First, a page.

First-Hand Information on Economic Policy – How Automation is Changing the Way We WorkPublic Events
“Over the past 200 years working conditions have changed dramatically and machines have made the daily grind more bearable,” said Professor Hal Varian, chief economist at internet giant Google and professor emeritus at the University of California, Berkeley. In a speech entitled “The Data Economy: Threats and Opportunities” given at the Mannheim-based Centre for European Economic Research (ZEW) on 23 June 2017 as part of the lecture series First-Hand Information on Economic Policy, Varian explained how labour markets should deal with increasing automation now and in years to come.
“The idea that robots are going to take our jobs away is an exaggeration. In the past, robots have primarily taken over individual tasks, not entire job profiles,” Varian told an audience of around 120 guests at ZEW. Since the 1950s there have been 270 professions listed in the US census, only one of which has so far been replaced by automation. While the purpose of individual professions remains the same, their tasks differ: “Automation is not eliminating any jobs as such, rather it is supplanting certain technical and cognitive tasks like doing laundry or adding up numbers.” Furthermore, we are still a long way away from being able to automate certain processes and tasks in a practical way.
“Technology needs time to reach market maturity. Complete automation is just not possible in the near future,” said Google’s chief economist. Such a step is also not economically advisable. In the USA, for example, 21 per cent of total employment is concentrated in just ten professions, such as cashier or retail sales personnel, which are inherently irreplaceable.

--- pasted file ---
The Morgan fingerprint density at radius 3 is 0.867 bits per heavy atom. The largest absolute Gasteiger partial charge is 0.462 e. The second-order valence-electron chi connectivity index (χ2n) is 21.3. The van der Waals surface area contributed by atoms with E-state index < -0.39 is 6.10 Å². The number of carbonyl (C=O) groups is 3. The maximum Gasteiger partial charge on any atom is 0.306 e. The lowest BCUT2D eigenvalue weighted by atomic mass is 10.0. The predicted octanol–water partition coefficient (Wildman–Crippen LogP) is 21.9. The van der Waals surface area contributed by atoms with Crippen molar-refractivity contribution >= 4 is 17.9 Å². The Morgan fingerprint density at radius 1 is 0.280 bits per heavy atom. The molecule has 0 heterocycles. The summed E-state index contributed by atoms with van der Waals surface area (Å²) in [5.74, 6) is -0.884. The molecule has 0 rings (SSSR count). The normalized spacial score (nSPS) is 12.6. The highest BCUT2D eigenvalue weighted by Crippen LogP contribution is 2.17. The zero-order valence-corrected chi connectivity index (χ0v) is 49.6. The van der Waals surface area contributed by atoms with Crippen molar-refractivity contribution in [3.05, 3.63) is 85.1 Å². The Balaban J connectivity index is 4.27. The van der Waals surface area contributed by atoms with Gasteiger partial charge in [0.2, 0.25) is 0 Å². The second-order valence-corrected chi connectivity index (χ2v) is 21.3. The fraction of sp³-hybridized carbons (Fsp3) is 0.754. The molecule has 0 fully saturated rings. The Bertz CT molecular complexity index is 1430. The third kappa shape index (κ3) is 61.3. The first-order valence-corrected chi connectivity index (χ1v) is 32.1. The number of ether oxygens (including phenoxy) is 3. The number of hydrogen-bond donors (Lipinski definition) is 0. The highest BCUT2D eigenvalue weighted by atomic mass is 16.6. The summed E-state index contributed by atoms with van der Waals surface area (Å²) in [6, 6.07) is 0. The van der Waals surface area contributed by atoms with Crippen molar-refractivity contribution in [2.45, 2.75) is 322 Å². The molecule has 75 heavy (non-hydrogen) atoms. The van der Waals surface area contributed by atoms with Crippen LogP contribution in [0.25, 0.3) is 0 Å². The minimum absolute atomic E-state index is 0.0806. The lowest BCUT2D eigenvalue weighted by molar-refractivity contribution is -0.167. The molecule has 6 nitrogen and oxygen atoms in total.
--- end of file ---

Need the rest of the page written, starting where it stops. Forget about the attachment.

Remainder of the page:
“We need stronger growth in productivity worldwide”
The right way to deal with the changes would be to expand the range of tasks falling under each profession while also widening access to a better education for everyone – in particular for people who were previously unable to get good professional training. “We need to do more to promote the development of skills,” said Varian, who advocated looking outside the traditional education system, investing in specialist expertise and above all promoting digital learning.
With the situation in the labour market set to become ever more strained in the future, established ways of thinking in the economy and society need to be challenged. We shouldn’t turn a blind eye to a sinking labour force participation rate, an ageing population and the potential that comes with immigration, but rather make the most of the opportunities these things offer by exploiting the possibilities of a digitalised work environment. “The key to economic growth is the time savings that come with automation. Until now we have underestimated how robots and other forms of automation can improve our productivity,” said Varian as he concluded his speech. “What we need above all is stronger growth in productivity worldwide.”